The orchestra, also all Bulgarian, were only 88 strong, packed into the small Fussen pit which is covered, á la Bayreuth, with a wooden shell. This meant that the overall sound was not of Wagnerian proportions but they did not swamp the singers and the brass were particularly solid and accurate. They were led by Erich Wächter, the only German in the production and the most modest and self-effacing conductor we have ever seen, and also the most relaxed. Most conductors, at the end of Götterdämmerung, look as if they have run a marathon whereas Maestro Wächter looked as if he had just had a walk in the park.
The audience, which included five members of the Wagner Society of NSW, were thrilled by the whole performance. Very sadly the house was not completely full which may have been due to poor marketing since the quality of this Ring should have ensured a sell-out.
Professor Plamen Kartaloff must be given full credit, not only for his direction of this inspirational Ring Cycle but for his vision to bring his entire company from Sofia to perform in the magical Füssen Festspielhaus.
As an aside only true devotees would now visit Ludwig’s castle at Neuschwanstein. Having paid the exorbitant entrance fee (1 Euro off for the over 65s), and climbed the hill, one is now admitted at the exact time on the ticket – be late and you miss your tour and no refund. The tour is then a rush of exactly thirty five minutes, so no lingering to examine all the allegorical paintings and the guide had some erroneous ideas about the Lohengrin legend. However you are allowed to spend as much time as you like in the souvenir shop.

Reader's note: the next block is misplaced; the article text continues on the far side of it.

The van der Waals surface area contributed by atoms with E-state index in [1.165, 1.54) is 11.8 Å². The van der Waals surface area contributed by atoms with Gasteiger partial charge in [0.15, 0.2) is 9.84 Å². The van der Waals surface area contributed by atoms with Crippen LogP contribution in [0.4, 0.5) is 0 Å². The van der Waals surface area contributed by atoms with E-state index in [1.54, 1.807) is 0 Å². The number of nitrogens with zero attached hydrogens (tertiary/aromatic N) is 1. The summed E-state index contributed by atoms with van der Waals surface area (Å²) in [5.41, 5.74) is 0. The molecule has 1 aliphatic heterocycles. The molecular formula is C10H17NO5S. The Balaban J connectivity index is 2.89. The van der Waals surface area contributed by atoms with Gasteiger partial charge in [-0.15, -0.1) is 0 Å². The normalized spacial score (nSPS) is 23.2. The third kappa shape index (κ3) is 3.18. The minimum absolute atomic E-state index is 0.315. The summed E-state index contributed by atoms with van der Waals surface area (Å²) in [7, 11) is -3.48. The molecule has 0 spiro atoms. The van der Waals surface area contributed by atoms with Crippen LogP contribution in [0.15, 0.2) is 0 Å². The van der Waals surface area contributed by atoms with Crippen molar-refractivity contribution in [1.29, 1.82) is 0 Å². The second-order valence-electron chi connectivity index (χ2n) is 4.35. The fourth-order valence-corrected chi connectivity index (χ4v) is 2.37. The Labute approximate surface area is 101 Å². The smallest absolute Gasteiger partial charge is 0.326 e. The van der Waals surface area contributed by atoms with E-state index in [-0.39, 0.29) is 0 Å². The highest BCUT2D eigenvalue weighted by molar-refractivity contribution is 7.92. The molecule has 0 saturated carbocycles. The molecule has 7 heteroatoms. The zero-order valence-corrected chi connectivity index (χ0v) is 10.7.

And so September 19th we welcomed our last crew of the season, Maggie Jones, Sue and Richard McKenzie, the last of the hot days on their arrival.
The forecast thunderstorm duly came during the night but it cleared enough for sightseeing in Trogir and Split before a strong – 25-60 knot – Bora kept us all awake the next night. It blew itself out after 17 hours so we ventured out of the marina to our favourite Movarstica for a quiet night at anchor.
A couple of swims, a night at the lovely little village of Maslinica on Solta Island. Another delicious Peka, thank you crew, before again taking shelter in Marina Kastela before the next storm.
September 29th we put Exotica to bed for the winter. Sadly, the Bora raged for 4 days before our departure so we were unable to see her being lifted onto the hard standing. Two days later the boatyard settled her onto a cradle and tied her down to large concrete blocks to protect her from the winter winds.
2015 cruise we have travelled a total distance of 1245 nautical miles, to five countries in five months. Have enjoyed the company of 19 crew over the summer and have had 61 sailing days, an improvement on 2014. We anchored in 22 bays, picked up 12 mooring buoys and over-nighted in 21 marinas. We arrived in Croatia on July 1st and have only cruised one third of the coastline. Contrary to predictions we were never asked to pay for anchoring in bays in Croatia. As there are over 1000 islands we intend to explore the Northern Adriatic in 2016. Thank you to all who have followed our blog and particularly to those who have commented, we love your messages.